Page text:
Feedback and info on the BERP Please

Discussion in 'Trumpet Discussion' started by aeguy010, Mar 14, 2010.

  1. aeguy010

    aeguy010 New Friend

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    Aug 21, 2009
    ohio
    I have seen several people talk about the BERP for the trumpet. what feedback can you provide on this product

    any additional benefits you have seen in your playing with adding this to your practice routine.
     
  2. ryancibc

    ryancibc New Friend

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    Nov 8, 2008
    Canada
    I find that the berp makes it easier for me to buzz actual pitches when I am working on something. There is a connection between the pitch and depressing the correct valve that I seem to loose if I only use the mouthpiece. I really confused a clarinet player as she could not figure out how the valves made the pitch change.
     
  3. scaramanga

    scaramanga New Friend

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    Feb 27, 2010
    London
    The advantage of the BERP over other ways of m/p buzzing is that you adopt the exact posture and embouchure that you use on trumpet. So you can therefore concentrate on the exercise/phrase to be buzzed and develop good habits when buzzing.
     
  4. cuttlefishii

    cuttlefishii New Friend

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    Feb 27, 2010
    I've had the BERP for about 2 months, and I've found that it's helped me develop more control over my buzzing and, as scaramanga said, it benefits to have the same posture when you're buzzing as when you are playing.
     
  5. rowuk

    rowuk Moderator Staff Member

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    it is not magic. It is not better than practicing the trumpet. It is not better than buzzing. It is easier for some than buzzing only on the mouthpiece. If it makes you practice more, then it is a solution.
     
  6. willbarber

    willbarber Piano User

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    Nov 22, 2008
    Medina, NY
    It's pretty good for pitch accuracy, because if you play a song on the mouthpiece only, you have to buzz the note you play, rather than getting close to the note and letting the horn do the work.
    But you've gotta be dedicated to it, I got bored with it pretty quick, just like I do with a lot of other things.
     
  7. Back at it

    Back at it Pianissimo User

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    Feb 12, 2010
    Western, NY
    I like the berp! The bit of added resistance helps the buzz. I use it about 4-5 times a week for about 10-15 minutes. It really helps my tone production tremendously, like buzzing on the mouthpiece alone would.
     
  8. scaramanga

    scaramanga New Friend

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    Feb 27, 2010
    London
    I disagree - I think using the BERP has advantages as I stated in my first post. Otherwise, why would James Thompson recommend it in his book? Buzzing has also developed my tone better than just practice on the trumpet. It should of course not be a replacement but an addition.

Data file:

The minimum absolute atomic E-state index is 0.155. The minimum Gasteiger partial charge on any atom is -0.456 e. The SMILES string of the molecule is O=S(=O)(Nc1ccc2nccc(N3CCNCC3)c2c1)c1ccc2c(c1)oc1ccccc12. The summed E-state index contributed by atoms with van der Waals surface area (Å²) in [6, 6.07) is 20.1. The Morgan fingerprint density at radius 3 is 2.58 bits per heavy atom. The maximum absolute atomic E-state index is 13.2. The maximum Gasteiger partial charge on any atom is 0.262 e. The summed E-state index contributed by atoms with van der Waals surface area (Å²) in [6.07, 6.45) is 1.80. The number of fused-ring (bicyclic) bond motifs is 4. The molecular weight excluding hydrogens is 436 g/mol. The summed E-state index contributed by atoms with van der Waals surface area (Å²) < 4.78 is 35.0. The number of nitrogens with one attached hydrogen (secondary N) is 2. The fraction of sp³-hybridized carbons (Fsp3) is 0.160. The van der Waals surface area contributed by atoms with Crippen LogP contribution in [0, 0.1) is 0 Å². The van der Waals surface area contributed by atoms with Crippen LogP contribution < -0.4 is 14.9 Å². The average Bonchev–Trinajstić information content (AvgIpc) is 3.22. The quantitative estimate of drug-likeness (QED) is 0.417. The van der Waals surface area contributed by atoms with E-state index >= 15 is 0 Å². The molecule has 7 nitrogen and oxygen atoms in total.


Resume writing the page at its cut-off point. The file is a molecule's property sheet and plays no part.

9. Phil

    Phil Pianissimo User

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    Jun 7, 2009
    Cookeville
    I think the BERP is a good tool that isn't 100% necessary, for some people, they enjoy being able to buzz and finger the trumpet, others like me prefer to buzz and finger on my thumb than hold the trumpet. For those that like the open buzz AND finger the trumpet, I have been seeing more and more Buzz Buddy's.
    I asked an older student at my school who uses a Buzz Buddy the advantage of it over the BERP: basically, he said it allows you to buzz openly to get the smooth air flow over using the resistance dial on the BERP that keeps you from practicing a smooth flow of air. Aesthetically, the Buzz Buddy goes IN the mouthpiece receiver instead of around it which occasionally scratches it. For sanity reasons, it's easier just to buzz open than have to fiddle with the resistance dial forever in a day to match it to the resistance of your trumpet.
    If it means anything to you, James Stamp had his students focus on have a slightly airy, fluffy tonal color on the mouthpiece to prevent excess tension in the lips-with a BERP you can't create this tonal color.
    As for me, I mostly do open buzzing but occasionally use the BERP for one of two reasons: 1. I don't own a Buzz Buddy, 2. Sometimes I have trouble playing a high or low note with the back-pressure of my Strad and buzzing with the resistance helps fix that for me.
     
  10. Mark Green

    Mark Green New Friend

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    Mar 3, 2010
    Anchorage, Alaska USA
    I got the B.E.R.P. for three specific reasons:
    1. By adjusting the BERP's resistance to simulate the trumpet, you also overcome the acoustics of just-the-mouthpiece where there is a huge gap between approx. high D and higher notes which makes it hard to deliberately buzz pitches above high D.
    2. I get less drool on myself with the BERP, maybe because I'm not pushing as much air volume (due to the more trumpet-like resistance combined with my own shortcomings).
    3. If you don't want to use a practice mute, the BERP is a relatively quiet way to buzz and finger at the same time.
     

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